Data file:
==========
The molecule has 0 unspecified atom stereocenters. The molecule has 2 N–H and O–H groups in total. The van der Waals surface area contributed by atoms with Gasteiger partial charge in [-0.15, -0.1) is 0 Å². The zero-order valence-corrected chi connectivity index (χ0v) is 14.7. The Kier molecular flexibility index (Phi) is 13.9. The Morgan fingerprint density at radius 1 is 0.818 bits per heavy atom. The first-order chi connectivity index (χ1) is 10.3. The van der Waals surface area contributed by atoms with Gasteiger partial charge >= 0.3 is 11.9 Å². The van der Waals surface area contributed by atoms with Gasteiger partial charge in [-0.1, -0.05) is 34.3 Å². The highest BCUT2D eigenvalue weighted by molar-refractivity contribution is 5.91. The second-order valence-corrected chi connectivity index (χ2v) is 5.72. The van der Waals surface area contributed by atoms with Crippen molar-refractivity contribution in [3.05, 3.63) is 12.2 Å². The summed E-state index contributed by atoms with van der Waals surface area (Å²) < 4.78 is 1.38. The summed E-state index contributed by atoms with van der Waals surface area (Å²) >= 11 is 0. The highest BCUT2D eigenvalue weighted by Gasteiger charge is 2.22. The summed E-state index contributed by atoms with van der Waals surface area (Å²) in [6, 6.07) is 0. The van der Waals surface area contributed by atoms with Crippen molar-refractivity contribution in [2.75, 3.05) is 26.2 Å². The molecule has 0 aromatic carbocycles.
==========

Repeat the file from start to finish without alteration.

The molecule has 0 unspecified atom stereocenters. The molecule has 2 N–H and O–H groups in total. The van der Waals surface area contributed by atoms with Gasteiger partial charge in [-0.15, -0.1) is 0 Å². The zero-order valence-corrected chi connectivity index (χ0v) is 14.7. The Kier molecular flexibility index (Phi) is 13.9. The Morgan fingerprint density at radius 1 is 0.818 bits per heavy atom. The first-order chi connectivity index (χ1) is 10.3. The van der Waals surface area contributed by atoms with Gasteiger partial charge >= 0.3 is 11.9 Å². The van der Waals surface area contributed by atoms with Gasteiger partial charge in [-0.1, -0.05) is 34.3 Å². The highest BCUT2D eigenvalue weighted by molar-refractivity contribution is 5.91. The second-order valence-corrected chi connectivity index (χ2v) is 5.72. The van der Waals surface area contributed by atoms with Crippen molar-refractivity contribution in [3.05, 3.63) is 12.2 Å². The summed E-state index contributed by atoms with van der Waals surface area (Å²) < 4.78 is 1.38. The summed E-state index contributed by atoms with van der Waals surface area (Å²) >= 11 is 0. The highest BCUT2D eigenvalue weighted by Gasteiger charge is 2.22. The summed E-state index contributed by atoms with van der Waals surface area (Å²) in [6, 6.07) is 0. The van der Waals surface area contributed by atoms with Crippen molar-refractivity contribution in [2.75, 3.05) is 26.2 Å². The molecule has 0 aromatic carbocycles.